Customer Experience (CX) is often mistaken as customer service. The easiest way to explain the difference is: Customer Service creates a Customer Experience.
- Customer Service is the human, digital and physical interactions pre-through-post-sale. How easy was the sale? How quickly did you help the customer?
- Customer Experience is the emotions triggered by those interactions and every other “touch-point” with your company. Loyalty, trust, caring are examples of emotions.
A touch-point is every point-of-contact the customer makes with your company and industry and begins with their moment of need for your service. This is followed by the moment the customer becomes aware of your company. An ad, online review or referral from a friend could be positive or negative. That triggers an emotion. Other examples of touch-points: Your phone system, parking, payment methods and certainly every person in your company even if they are not customer facing. The janitor isn’t customer facing but the interaction with a dirty bathroom creates a poor customer experience.
There are three primary drivers of CX:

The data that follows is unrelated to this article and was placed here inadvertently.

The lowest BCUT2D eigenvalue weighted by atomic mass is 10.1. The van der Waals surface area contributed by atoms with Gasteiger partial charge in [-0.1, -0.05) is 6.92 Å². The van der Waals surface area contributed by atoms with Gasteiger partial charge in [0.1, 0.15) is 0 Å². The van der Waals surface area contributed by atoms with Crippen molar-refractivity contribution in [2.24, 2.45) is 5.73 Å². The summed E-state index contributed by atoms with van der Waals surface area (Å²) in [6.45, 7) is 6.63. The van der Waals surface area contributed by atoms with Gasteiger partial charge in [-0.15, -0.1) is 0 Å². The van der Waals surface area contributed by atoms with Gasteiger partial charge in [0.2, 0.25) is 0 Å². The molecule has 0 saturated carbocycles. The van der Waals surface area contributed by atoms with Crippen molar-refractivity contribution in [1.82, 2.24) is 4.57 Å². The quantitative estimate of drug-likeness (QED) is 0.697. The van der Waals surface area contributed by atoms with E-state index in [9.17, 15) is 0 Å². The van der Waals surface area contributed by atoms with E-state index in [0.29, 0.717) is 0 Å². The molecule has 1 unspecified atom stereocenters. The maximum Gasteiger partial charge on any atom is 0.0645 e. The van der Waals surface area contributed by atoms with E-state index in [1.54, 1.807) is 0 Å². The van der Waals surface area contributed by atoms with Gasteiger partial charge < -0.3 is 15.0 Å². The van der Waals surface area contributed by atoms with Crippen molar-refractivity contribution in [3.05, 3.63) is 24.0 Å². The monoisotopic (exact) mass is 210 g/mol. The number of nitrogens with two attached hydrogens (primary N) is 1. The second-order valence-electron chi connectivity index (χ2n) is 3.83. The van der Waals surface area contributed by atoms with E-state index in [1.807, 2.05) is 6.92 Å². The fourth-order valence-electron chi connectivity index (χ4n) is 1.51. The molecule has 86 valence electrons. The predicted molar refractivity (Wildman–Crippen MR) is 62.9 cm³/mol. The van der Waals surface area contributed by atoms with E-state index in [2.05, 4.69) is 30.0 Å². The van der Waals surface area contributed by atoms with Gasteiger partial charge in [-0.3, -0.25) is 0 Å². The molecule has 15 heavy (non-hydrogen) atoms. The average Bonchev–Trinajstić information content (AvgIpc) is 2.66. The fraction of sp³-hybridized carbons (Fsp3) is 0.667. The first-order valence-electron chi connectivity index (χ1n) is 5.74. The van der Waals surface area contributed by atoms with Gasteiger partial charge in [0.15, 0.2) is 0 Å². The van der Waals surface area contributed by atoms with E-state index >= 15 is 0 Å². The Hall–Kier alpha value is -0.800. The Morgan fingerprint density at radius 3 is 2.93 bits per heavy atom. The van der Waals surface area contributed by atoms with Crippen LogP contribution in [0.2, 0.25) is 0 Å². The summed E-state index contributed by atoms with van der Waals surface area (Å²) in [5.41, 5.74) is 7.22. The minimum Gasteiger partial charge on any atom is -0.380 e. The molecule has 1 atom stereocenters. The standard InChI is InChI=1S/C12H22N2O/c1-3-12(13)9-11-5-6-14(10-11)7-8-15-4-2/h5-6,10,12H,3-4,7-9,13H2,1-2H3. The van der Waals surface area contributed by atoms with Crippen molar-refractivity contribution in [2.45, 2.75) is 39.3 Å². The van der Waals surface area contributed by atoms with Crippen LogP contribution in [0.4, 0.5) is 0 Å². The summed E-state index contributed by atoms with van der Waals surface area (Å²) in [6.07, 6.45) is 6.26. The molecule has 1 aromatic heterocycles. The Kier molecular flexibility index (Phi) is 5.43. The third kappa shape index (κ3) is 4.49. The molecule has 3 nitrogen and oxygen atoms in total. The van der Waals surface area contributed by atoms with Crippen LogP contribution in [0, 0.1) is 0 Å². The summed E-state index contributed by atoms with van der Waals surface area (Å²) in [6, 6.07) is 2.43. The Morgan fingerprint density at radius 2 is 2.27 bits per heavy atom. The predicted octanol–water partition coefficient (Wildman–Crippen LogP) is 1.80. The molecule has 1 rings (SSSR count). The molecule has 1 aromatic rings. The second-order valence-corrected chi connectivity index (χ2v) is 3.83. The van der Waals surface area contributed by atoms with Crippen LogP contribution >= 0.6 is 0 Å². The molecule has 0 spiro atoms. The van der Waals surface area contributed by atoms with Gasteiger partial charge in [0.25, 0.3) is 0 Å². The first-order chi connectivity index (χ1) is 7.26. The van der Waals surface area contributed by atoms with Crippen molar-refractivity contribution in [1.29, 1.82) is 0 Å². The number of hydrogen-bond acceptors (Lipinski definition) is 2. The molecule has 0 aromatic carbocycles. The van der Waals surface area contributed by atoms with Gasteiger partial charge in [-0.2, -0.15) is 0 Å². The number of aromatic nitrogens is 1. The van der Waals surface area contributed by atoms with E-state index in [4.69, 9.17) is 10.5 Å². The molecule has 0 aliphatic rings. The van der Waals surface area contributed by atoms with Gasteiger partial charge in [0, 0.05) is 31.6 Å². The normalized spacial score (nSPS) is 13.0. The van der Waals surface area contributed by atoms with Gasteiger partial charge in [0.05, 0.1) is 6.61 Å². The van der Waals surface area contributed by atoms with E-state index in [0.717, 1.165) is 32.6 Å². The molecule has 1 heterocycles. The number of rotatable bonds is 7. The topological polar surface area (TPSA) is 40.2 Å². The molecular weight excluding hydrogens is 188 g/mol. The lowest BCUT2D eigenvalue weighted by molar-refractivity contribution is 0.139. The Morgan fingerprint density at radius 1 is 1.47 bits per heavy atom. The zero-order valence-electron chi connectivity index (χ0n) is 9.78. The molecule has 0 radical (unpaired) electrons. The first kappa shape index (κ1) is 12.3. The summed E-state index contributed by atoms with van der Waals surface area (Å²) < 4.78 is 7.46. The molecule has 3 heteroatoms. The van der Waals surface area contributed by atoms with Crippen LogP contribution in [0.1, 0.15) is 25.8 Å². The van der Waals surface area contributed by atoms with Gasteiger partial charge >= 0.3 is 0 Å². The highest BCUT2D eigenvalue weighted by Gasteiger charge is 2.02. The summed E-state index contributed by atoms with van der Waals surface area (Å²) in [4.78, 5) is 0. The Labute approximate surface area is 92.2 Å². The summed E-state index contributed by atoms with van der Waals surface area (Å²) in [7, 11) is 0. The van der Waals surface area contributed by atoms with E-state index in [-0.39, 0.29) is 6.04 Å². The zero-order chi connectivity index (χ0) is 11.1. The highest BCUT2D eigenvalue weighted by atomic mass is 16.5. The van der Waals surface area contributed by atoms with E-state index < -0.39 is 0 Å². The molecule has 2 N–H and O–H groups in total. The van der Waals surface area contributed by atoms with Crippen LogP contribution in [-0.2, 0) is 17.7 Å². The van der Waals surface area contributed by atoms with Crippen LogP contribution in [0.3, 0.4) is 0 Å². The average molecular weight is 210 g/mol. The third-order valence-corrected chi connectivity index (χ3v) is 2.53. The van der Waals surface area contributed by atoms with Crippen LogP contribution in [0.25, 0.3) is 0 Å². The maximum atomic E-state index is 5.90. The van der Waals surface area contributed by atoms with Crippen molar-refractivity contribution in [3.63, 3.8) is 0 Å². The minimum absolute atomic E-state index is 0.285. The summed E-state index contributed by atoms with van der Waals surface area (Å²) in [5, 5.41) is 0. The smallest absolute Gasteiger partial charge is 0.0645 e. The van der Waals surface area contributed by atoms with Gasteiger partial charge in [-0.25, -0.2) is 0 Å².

- Ease: More options/channels to access your service or customer service
- Effectiveness: Are you solving the customer’s problem or their need to get a job done?
- Emotion: How did they feel at any given touch-point/interaction?
Companies focus on ease and effectiveness yet give barely any thought to customer emotions. Winning their emotions is the battleground and indifference is the enemy. *68% of customers leave (7 out of 10) because they perceive a company does not care. They perceive them as indifferent. If that doesn’t shake you, perhaps some motivation for retention will: **a 5% reduction in the customer defection rate can increase profits by 75%!
A customer does not stop being an emotion driven person because they are a customer.
Retention requires a CX “Strategy.” A CX strategy defines actionable plans as part of your operations to deliver a positive experience across every touch-point where your customer comes in contact with your business. Part of that strategy includes “Customer Journey Mapping.”
Journey Mapping identifies your customers and their emotions at every touch-point of their journey. The mapping identifies how their needs and emotions may differ from customer to customer (i.e. Men vs. Women. Boomer vs Millennial).